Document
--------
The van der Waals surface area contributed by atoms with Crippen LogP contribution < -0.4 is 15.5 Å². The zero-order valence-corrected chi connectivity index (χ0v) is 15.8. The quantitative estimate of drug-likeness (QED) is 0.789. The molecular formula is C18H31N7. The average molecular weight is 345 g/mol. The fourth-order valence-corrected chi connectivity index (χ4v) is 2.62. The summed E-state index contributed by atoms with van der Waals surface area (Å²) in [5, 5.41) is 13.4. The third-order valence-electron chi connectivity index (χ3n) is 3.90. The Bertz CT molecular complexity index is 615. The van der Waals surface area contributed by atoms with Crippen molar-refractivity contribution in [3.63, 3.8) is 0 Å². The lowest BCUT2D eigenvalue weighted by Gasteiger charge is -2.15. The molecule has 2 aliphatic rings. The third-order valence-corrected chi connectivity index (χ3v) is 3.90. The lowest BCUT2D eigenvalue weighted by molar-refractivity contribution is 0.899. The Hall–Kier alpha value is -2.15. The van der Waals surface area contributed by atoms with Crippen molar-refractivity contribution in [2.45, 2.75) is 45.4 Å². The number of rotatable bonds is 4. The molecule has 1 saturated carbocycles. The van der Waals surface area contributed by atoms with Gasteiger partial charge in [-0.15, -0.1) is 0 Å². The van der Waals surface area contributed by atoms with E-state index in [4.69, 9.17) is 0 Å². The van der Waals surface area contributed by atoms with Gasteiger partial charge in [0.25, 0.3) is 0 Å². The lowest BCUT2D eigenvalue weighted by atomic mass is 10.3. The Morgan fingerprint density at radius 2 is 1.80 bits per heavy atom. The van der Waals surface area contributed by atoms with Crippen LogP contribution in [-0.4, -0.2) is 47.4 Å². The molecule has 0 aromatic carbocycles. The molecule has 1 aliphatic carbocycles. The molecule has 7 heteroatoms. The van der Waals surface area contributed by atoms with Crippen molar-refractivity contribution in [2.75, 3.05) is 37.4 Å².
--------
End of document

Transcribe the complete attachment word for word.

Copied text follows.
The van der Waals surface area contributed by atoms with Crippen LogP contribution < -0.4 is 15.5 Å². The zero-order valence-corrected chi connectivity index (χ0v) is 15.8. The quantitative estimate of drug-likeness (QED) is 0.789. The molecular formula is C18H31N7. The average molecular weight is 345 g/mol. The fourth-order valence-corrected chi connectivity index (χ4v) is 2.62. The summed E-state index contributed by atoms with van der Waals surface area (Å²) in [5, 5.41) is 13.4. The third-order valence-electron chi connectivity index (χ3n) is 3.90. The Bertz CT molecular complexity index is 615. The van der Waals surface area contributed by atoms with Crippen molar-refractivity contribution in [3.63, 3.8) is 0 Å². The lowest BCUT2D eigenvalue weighted by Gasteiger charge is -2.15. The molecule has 2 aliphatic rings. The third-order valence-corrected chi connectivity index (χ3v) is 3.90. The lowest BCUT2D eigenvalue weighted by molar-refractivity contribution is 0.899. The Hall–Kier alpha value is -2.15. The van der Waals surface area contributed by atoms with Crippen molar-refractivity contribution in [2.45, 2.75) is 45.4 Å². The number of rotatable bonds is 4. The molecule has 1 saturated carbocycles. The van der Waals surface area contributed by atoms with Gasteiger partial charge in [-0.15, -0.1) is 0 Å². The van der Waals surface area contributed by atoms with E-state index in [4.69, 9.17) is 0 Å². The van der Waals surface area contributed by atoms with Gasteiger partial charge in [0.25, 0.3) is 0 Å². The lowest BCUT2D eigenvalue weighted by atomic mass is 10.3. The Morgan fingerprint density at radius 2 is 1.80 bits per heavy atom. The van der Waals surface area contributed by atoms with Crippen LogP contribution in [-0.4, -0.2) is 47.4 Å². The molecule has 0 aromatic carbocycles. The molecule has 1 aliphatic carbocycles. The molecule has 7 heteroatoms. The van der Waals surface area contributed by atoms with Crippen molar-refractivity contribution in [2.75, 3.05) is 37.4 Å².